LITTLE RELIEF IN THE DEEP FOR HEAT-STRESSED CORALS
Little relief in the deep for heat-stressed corals. A team of NOAA scientists recently examined more than a thousand hot water events on coral reefs across the Pacific Ocean. Combining on-site monitoring with satellite records, they found that corals in deeper waters are just as exposed to marine heatwaves as those in shallower waters. They published these findings in Nature Scientific Reports.
This is bad news for coral reefs. These unique ecosystems have already experienced the devastating effects of three global coral bleaching events from hotter-than-normal water. Climate models project that temperatures will continue to rise.
“Scientists primarily use satellite-derived sea surface temperatures to understand heat stress and predict coral bleaching,” said Dr. Scott Heron, an associate professor at James Cook University and partner of NOAA. “It’s immediately available, it’s convenient and it has global coverage. However, because the measurement is only at the very surface of the ocean, there is some uncertainty about how well it reflects what is actually happening on deeper reefs.” In fact, the data might be underestimating the stress caused by these higher temperatures.
To get an accurate understanding of how depth influences heat stress, researchers deployed subsurface temperature recorders at 457 coral reef sites between 2001 and 2017. The sites were spread among 49 islands in the western and central Pacific. They then compared the data with what the satellites were telling them.
“Our analysis of 1,453 heating events found that the vast majority of the time, there was no escape from the heat down to a depth of 125 feet (38 meters),” said Dr. Tom Oliver, co-lead author of the paper and research ecologist at NOAA’s Pacific Islands Fisheries Science Centre. He said this might seem counterintuitive because the ocean is generally colder in deeper waters, but the deeper corals are also used to these cooler conditions.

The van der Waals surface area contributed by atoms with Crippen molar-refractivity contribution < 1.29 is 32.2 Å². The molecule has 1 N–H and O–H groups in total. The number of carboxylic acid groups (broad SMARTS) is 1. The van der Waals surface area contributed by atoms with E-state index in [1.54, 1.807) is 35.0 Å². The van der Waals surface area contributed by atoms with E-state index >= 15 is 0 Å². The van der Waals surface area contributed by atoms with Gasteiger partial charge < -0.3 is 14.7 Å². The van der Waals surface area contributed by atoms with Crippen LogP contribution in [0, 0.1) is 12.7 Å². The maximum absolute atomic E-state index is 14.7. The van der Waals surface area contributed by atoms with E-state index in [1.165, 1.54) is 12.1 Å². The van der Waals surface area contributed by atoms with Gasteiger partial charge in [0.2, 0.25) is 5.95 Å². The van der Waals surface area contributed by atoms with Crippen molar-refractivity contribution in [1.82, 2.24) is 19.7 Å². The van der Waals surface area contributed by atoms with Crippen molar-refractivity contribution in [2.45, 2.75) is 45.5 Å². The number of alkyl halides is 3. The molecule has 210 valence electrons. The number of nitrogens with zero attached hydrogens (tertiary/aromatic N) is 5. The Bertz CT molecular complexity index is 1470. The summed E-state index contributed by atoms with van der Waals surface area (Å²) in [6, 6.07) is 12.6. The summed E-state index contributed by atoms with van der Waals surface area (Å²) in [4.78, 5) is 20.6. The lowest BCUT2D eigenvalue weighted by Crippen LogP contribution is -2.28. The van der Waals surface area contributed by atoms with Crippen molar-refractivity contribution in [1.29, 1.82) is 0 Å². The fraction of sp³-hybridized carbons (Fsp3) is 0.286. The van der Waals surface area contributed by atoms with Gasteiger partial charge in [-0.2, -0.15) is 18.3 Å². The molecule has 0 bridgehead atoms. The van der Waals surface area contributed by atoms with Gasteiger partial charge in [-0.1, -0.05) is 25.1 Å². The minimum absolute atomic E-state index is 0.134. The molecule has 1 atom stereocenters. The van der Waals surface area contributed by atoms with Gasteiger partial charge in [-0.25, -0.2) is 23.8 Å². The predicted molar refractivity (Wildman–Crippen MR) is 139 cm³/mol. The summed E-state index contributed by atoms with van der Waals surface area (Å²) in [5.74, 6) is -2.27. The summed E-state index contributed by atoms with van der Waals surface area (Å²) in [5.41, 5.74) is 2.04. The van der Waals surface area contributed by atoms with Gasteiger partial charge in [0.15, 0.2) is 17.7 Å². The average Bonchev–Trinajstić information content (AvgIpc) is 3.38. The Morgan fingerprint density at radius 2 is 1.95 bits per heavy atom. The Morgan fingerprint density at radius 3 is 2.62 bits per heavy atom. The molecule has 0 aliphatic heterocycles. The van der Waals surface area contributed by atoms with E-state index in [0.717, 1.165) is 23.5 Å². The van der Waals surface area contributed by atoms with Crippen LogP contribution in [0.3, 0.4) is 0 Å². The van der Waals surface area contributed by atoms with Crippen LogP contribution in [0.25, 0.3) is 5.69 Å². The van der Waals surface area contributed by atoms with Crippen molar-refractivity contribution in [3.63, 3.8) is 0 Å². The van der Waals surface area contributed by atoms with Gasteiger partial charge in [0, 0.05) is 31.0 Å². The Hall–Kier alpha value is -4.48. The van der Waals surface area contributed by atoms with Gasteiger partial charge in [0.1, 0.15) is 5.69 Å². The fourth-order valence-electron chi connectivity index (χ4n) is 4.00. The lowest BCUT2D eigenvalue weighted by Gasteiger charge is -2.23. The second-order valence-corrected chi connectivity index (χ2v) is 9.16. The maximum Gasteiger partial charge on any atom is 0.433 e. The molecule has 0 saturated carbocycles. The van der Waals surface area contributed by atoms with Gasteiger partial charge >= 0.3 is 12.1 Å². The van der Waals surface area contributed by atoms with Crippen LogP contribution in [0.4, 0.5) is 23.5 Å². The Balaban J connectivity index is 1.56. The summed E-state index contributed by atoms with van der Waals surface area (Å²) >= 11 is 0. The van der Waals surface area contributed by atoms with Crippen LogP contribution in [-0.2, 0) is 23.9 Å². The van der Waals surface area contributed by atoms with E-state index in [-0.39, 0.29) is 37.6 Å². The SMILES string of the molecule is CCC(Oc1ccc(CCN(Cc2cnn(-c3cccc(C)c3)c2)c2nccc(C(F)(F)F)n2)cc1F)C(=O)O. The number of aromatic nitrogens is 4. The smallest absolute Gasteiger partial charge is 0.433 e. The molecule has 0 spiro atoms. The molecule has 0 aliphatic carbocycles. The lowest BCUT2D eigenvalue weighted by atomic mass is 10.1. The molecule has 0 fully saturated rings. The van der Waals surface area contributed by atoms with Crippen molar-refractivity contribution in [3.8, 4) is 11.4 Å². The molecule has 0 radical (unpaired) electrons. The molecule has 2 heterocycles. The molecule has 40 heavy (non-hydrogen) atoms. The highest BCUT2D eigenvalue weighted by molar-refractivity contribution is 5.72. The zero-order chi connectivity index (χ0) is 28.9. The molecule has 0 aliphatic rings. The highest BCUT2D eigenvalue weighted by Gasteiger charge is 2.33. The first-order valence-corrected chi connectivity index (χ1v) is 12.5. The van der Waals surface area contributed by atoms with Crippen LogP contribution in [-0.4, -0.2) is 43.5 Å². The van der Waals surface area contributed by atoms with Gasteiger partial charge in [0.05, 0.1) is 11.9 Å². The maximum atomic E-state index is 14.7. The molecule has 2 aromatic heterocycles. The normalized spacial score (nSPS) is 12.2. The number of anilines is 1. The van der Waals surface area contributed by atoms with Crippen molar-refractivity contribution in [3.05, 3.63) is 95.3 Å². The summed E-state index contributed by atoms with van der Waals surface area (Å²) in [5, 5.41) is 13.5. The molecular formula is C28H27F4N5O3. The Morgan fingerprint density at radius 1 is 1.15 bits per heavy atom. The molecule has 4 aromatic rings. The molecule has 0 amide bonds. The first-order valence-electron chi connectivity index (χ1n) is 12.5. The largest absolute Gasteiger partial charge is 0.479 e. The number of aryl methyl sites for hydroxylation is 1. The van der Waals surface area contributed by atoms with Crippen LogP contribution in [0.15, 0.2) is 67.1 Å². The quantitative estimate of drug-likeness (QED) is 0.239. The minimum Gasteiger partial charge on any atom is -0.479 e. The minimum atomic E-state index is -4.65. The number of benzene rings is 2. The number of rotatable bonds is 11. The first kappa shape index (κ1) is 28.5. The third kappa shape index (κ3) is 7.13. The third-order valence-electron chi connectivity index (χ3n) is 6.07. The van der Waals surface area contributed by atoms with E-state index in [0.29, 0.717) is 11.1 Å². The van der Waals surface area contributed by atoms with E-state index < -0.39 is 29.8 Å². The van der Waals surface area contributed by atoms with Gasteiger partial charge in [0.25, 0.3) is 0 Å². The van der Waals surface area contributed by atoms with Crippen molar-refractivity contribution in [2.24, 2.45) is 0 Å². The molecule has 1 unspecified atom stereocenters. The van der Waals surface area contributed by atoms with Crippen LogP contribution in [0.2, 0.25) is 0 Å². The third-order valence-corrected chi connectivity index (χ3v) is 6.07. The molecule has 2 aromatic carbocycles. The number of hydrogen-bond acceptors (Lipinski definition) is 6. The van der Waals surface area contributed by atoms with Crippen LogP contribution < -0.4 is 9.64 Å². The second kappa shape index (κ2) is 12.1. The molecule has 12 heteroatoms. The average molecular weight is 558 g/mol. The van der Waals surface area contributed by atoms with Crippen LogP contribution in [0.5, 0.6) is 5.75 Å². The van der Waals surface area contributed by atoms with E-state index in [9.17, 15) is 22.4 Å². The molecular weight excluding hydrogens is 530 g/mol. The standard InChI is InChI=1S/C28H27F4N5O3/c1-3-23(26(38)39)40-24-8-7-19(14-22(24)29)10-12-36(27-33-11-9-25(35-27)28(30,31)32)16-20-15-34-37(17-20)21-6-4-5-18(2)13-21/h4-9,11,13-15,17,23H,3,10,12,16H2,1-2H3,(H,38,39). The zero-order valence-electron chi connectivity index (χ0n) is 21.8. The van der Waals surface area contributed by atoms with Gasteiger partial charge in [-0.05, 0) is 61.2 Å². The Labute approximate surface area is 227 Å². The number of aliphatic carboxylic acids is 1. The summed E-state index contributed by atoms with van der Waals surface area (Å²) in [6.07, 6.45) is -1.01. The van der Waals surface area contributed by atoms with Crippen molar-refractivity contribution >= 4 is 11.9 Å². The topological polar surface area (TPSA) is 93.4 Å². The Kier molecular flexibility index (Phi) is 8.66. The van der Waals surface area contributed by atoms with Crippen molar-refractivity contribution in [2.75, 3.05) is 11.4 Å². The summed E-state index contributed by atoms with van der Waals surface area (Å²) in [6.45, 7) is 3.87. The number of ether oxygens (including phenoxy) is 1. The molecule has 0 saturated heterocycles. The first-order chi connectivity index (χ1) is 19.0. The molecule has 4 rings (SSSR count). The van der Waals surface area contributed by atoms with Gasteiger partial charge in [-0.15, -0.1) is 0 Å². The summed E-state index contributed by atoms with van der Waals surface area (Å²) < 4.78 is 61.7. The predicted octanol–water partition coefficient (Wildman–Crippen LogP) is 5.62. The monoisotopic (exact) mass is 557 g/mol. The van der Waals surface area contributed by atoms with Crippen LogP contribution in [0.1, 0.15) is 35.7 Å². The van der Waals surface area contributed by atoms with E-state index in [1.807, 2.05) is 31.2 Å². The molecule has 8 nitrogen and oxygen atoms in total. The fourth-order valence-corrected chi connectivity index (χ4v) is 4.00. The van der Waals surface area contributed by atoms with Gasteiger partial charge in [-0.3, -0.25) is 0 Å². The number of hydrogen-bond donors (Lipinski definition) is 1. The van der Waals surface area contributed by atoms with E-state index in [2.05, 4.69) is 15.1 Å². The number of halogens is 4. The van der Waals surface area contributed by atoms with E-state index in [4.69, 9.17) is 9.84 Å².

“Heat stress isn’t so much about the temperature itself, but how different today’s temperature is from what the corals are used to experiencing,” Dr. Oliver said. Even if there were significantly lower temperatures at depth, coral colonies might still die when their environment heats above its normal range. At those depths, they are likely acclimated to lower temperatures or to a reduced level of temperature variability than those at the surface.
Dr. Mark Eakin, a co-author and coordinator of Coral Reef Watch, touched on another note of bad news: The on-site monitoring found the satellites underestimated subsurface heat stress across the Pacific by an average of 40 percent.
“Mass coral bleaching is most commonly caused by abnormally high temperatures starting about 2 °F (1–2 °C) above the usual summer maximum for several weeks. Satellite temperature from the ocean surface is incredibly useful but doesn’t give the full picture. Our study shows satellite surface measurements have actually underestimated heat stress at depth during powerful marine heatwaves.
Dr. Oliver highlights that both of these findings add to the bad news for corals in a warming world. “Coral reefs are already suffering the negative impacts of a hotter ocean, and projections suggest that these impacts will only get worse in the coming decades.”
“Our two major findings—that there’s no consistent refuge from this heat stress as you go deeper, and that we are likely underestimating this stress—both highlight the scale of the global problems that climate change poses to coral reefs,” concluded Dr. Oliver.
Some Refuges May Exist
Although these general trends are bad news, the data revealed a glimpse of a silver lining: there were specific sites that appeared to be refuges. That is, heat stress at those sites was less than that measured by satellite data. Knowing the kinds of places in which these refuges are found can help reef managers strategize and respond to warming.
The refuges the study found were not evenly spread across the study domain. Nearly three-quarters of them occur in one region: the north western Hawaiian Islands, established in 2006 as the Papahānaumokuākea Marine National Monument. This region has internal waves that usually bring up cold water during the hottest summer conditions. Oceanographic features like this aren’t unique to this region, and by identifying their importance we may help find other areas in which corals may find some relief from a warming ocean.